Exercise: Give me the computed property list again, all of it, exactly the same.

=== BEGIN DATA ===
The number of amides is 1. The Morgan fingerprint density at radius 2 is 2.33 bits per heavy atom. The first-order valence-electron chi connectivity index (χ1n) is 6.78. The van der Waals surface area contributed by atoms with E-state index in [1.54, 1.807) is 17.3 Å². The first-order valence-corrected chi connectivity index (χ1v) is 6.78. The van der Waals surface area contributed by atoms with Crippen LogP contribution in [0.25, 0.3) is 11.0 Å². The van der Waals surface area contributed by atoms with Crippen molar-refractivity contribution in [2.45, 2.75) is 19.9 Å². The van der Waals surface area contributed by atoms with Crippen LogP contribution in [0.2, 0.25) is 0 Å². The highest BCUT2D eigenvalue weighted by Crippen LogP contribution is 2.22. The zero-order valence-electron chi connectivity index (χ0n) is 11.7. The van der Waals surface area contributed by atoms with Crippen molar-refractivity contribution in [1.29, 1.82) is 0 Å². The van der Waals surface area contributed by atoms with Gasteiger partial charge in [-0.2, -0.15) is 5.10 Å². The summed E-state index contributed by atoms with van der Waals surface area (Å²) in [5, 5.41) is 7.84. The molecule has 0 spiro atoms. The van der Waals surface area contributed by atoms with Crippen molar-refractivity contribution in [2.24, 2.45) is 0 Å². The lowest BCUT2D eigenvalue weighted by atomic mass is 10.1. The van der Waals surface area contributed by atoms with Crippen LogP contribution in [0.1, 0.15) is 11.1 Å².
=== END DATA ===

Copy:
The number of amides is 1. The Morgan fingerprint density at radius 2 is 2.33 bits per heavy atom. The first-order valence-electron chi connectivity index (χ1n) is 6.78. The van der Waals surface area contributed by atoms with E-state index in [1.54, 1.807) is 17.3 Å². The first-order valence-corrected chi connectivity index (χ1v) is 6.78. The van der Waals surface area contributed by atoms with Crippen LogP contribution in [0.25, 0.3) is 11.0 Å². The van der Waals surface area contributed by atoms with Crippen molar-refractivity contribution in [2.45, 2.75) is 19.9 Å². The van der Waals surface area contributed by atoms with Crippen LogP contribution in [0.2, 0.25) is 0 Å². The highest BCUT2D eigenvalue weighted by Crippen LogP contribution is 2.22. The zero-order valence-electron chi connectivity index (χ0n) is 11.7. The van der Waals surface area contributed by atoms with Crippen molar-refractivity contribution in [1.29, 1.82) is 0 Å². The van der Waals surface area contributed by atoms with Gasteiger partial charge in [-0.2, -0.15) is 5.10 Å². The summed E-state index contributed by atoms with van der Waals surface area (Å²) in [5, 5.41) is 7.84. The molecule has 0 spiro atoms. The van der Waals surface area contributed by atoms with Crippen molar-refractivity contribution in [2.24, 2.45) is 0 Å². The lowest BCUT2D eigenvalue weighted by atomic mass is 10.1. The van der Waals surface area contributed by atoms with Crippen LogP contribution in [0.1, 0.15) is 11.1 Å².